“The Card Counter” Review: Oscar Isaac with a tall, dark-skinned, handsome and very caring player

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The Card Counter Review

His name is William Tell (Isaac), but there is no information. He explained aloud how he learned to count cards in prison. He once wanted to roam free, but he adapted well to the confines of the prison. (Curious.) Already homeless, he travels the country, visiting c*sinos to play blackjack and poker. This is his life.

We met him when he made a modest profit of $750. He is good at low stakes games because he knows that c*sinos are good with card counters that don’t win too big. He doesn’t talk much.

He wore an elegant jacket and pants and an impenetrable sheen, avoiding the hoods, sunglasses, or goofy giant personalities of other professional players. It was just a distraction – he seemed like a pure person. What are the stories? Does he have? He may not have.

William walked into the motel room, downloaded the photos from the wall:

It turns off the clock and phone and carefully wraps all the furniture in white sheets and straps. Interesting. Special. It just adds to his mood as a sub-person.

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But maybe not a bad idea if you stay at the Super 8 for $65 per night. He wrote in his diary, drank whiskey, went to bed, and turned nightmares into fish-eye lenses for military torture prisons where inmates climbed n*ked.

Human excrement and crouched in an excruciating position while his roar was interrupted by heavy metal. Does that explain? Williams’ speciality? Possible. Is there anything easy to explain?

After a few hands, he sees a familiar face: La Linda (Tiffany Hadish). He walked around the table. He runs “stable” for professional players; their backer lays down the dough and gets a share of the profits. He wasn’t interested. She asks him why did he bet. “Time flies,” he said.

Williams’ next stop was a c*sino hosting a law enforcement conference. He enters a seminar led by Gordo (William Defoe), listening to something. Kirk (Ty Sheridan), pronounced “Kirk”, recognizes William as taking Gordo down when Gordo shouted orders to his subordinates at Abu Ghraib.

(Yes!) Kirk said to William: He was furious. He wanted Gordo dead. Inspiring situation – wake up? – Something on William. He changed his lonely lifestyle and invited Circus to travel from c*sino to c*sino with him and agreed to La Linda’s proposal. Why a change of heart?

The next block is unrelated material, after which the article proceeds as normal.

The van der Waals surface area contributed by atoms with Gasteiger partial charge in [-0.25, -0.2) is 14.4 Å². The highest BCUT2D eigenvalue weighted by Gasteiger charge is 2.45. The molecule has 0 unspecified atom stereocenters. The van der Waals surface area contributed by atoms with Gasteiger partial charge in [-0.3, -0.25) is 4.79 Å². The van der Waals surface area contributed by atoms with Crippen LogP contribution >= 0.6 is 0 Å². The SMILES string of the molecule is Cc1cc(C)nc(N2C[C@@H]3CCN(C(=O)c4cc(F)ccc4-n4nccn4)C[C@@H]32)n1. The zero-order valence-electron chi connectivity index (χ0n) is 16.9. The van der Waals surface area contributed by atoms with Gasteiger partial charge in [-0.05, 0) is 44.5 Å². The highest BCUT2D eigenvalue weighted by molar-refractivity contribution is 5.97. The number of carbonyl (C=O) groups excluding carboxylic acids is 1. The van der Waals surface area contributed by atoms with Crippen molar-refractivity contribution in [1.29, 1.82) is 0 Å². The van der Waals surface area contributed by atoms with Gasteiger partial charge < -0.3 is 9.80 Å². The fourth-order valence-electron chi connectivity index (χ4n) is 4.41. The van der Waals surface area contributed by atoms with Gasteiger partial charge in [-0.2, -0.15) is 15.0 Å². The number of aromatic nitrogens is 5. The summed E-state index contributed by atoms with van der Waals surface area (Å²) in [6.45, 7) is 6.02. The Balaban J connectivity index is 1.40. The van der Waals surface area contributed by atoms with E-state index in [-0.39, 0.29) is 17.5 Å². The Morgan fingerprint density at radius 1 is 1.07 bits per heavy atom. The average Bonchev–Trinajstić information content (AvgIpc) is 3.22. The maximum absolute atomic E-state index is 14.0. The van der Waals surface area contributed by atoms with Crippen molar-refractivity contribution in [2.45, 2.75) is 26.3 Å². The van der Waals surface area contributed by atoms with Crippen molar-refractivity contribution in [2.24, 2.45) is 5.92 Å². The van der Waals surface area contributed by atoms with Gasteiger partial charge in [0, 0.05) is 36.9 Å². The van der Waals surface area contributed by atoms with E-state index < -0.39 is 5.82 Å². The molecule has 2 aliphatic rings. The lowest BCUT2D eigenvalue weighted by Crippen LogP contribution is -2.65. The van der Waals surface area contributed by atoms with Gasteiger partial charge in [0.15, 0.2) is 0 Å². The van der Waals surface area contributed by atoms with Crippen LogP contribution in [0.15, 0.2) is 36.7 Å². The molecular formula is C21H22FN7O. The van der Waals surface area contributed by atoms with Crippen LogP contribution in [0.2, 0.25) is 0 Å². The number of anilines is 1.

He wanted to make money to help Cirk improve his life. He told La Linda. There may also be a romantic spark between this charming woman and a mysterious man. A mysterious man whose motives are so hard to pin down.

Card counters are not your typical gambling flick.

Of course not. Schrader was not interested in the usual drama at the poker table; the main character is a mathematician. I imagine watching him play is like looking over the shoulder of someone making quadratic equations.

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What he’s doing in the c*sino isn’t even gambling and, frankly, a disgusting quasi-noir movie. It’s so much more fun to spend time with a guy who doesn’t have a fixed address and drives from place to place, follows a deeply dysfunctional personal regime, and tries to strike a balance between the parts of him that are capable of torment—people, and parts that take care of your neighbours.

Schrader directs the film with tight control. His visual acuity contrasts with the protagonist, who seems to inspire conclusions. Why the name Wilhelm Tell (as in the opening and shooting of the apple from the child’s head)?

Why keep a handwritten journal? Why sheets and threads? Why is he single? Why did he feel the need to take an aimless college kid under his wing? Funny, he makes a deal with Circus: He promises to get out if the kid calls his estranged mother.

Finding the intersection between the genuine concern for the Circus and the dark shadow of the soul that creates feelings of discomfort, William’s demeanour makes us wonder if this is how Damer cuts the hair of the poor souls who end up in his fridge.

This film is a study of characters and a collection of provocations that have spawned multiple interpretations. One of them is how America created disabled men like William – and Vietnamese taxi driver Travis Bickle – by pulling off their most disgusting trends.

So we spend a lot of the film giving the characters a thumbs-up:

Which is covered in petroleum jelly, but this attempt is far more interesting than disappointing. William Tell is all about broken Schröder loners like Travis Bickle and the Reverend Toler des First Reformer, desperate men looking for a place for themselves in the world.

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Schrader takes this issue seriously and emotionally enough to admit the script’s absurdity and its existence in film and reality. It’s a torturous drama and devious comedy. The story unfolds with uncertainty and inevitability through moments of beauty and brutality and ends with the final shot (and dare I say transcendent?), delayed in time. This was not just a provocation for his own sake. This was a deliberate provocation.

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